Overall, it was a fun series, and it’s got an excellent sense of horror, but when I have to compare this to Ultraviolet which aired this summer, then I’d prefer the latter. That mostly is due to the rather lacking characterization, that’s plagued through this series, safe for two or three episodes. Ultraviolet on the other hand did have a strong cast that was fun to watch.

Posted on 20 December 2008 with categories: Kurozuka



Short Synopsis: Kuro attempts to get rid of the final two villain-henchmen.
Overall Enjoyment Value: 7,5/10 (Good)
This is going to be a short entry, since it was a minor episode anyway: it just meant to set the stage right for the finale of the show. Thankfully, most of the episode was spent on the fight with Kuon, and the “evil overlord” went down pretty quickly. His fight was fun and didn’t drag, thankfully. And yeah, like predicted: everyone dies apart from Kuro and Kuromitsu. What I also liked was that the kabuki-players at the beginning seem to have an actual role in the series. They’re like, the real evil overlords it seems, but what I especially loved was the way Kuon met his end. Such a befitting death for him. ^^;

My one disappointment was that this was THE time for the animation to get back up to those awesome levels of the first episode, but unfortunately it’s still of the same level. It’s a shame, I would have loved to see what the director can really do, without him having to resort to epic chips-bag-opening-scenes.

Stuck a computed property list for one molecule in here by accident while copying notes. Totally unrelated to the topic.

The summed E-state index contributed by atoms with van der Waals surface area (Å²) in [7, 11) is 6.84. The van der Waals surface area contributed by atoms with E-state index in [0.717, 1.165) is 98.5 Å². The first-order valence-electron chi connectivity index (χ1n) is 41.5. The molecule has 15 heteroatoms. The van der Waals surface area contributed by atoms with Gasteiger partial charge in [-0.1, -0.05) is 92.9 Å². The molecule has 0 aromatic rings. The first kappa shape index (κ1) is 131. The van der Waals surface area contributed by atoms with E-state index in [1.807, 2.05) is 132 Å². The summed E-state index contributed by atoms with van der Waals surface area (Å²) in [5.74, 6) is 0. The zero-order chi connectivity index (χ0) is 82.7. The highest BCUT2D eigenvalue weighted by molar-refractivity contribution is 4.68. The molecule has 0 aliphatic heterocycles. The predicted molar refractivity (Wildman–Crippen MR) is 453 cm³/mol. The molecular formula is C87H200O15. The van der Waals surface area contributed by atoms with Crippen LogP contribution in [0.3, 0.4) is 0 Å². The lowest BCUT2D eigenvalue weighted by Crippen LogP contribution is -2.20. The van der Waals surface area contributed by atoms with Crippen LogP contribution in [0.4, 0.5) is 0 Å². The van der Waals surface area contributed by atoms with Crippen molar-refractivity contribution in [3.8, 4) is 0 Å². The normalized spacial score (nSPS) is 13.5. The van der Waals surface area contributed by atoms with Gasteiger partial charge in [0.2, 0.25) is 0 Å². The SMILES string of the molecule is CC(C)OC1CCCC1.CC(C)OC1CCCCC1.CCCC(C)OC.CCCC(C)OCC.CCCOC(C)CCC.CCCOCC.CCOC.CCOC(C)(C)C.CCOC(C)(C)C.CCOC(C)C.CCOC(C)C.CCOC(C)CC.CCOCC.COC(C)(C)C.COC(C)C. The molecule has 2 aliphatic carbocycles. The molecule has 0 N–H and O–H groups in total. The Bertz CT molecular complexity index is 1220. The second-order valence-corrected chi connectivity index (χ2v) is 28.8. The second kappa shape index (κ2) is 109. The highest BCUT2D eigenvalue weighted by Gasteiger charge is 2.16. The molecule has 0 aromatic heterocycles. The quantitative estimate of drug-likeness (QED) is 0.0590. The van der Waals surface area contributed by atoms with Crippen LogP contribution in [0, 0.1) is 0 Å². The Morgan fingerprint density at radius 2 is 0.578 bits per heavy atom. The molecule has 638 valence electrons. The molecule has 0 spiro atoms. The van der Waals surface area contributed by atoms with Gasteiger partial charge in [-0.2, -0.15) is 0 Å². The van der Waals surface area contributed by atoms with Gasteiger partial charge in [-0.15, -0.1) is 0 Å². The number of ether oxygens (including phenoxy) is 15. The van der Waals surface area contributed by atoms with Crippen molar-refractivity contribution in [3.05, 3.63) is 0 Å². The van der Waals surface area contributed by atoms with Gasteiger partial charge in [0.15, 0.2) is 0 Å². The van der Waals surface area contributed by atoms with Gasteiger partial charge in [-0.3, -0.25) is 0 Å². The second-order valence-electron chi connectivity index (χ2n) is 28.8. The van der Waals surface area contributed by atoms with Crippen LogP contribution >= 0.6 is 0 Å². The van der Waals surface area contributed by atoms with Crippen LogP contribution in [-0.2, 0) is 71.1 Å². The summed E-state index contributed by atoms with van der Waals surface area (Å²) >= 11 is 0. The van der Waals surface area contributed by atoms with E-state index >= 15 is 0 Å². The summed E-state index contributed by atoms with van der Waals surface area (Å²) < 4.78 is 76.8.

Posted on 10 December 2008 with categories: Kurozuka



Short Synopsis: This time on Kurozuka: exposition.
Overall Enjoyment Value: 7,5/10
Well, I must say that, expecting nothing big out of the story for Kurozuka, this episode pleasantly surprised me. While not every mystery has yet been revealed, the complexity of the whole storyline seems to have tripled with this episode. The big bad guy works for Kuromitsu, Kuromitsu seems to be performing human experiments, with both Kuro and Kuon as her subjects. And who knows what she did with Sanniwa.

Kuon’s supposed twin brother also didn’t last long at all. He was there for like what? Five minutes? That’s probably one of the shortest amounts of airtime for a villain in like ever, but the guy did at least make an impact in providing back story for Kuon (who needed that one really badly).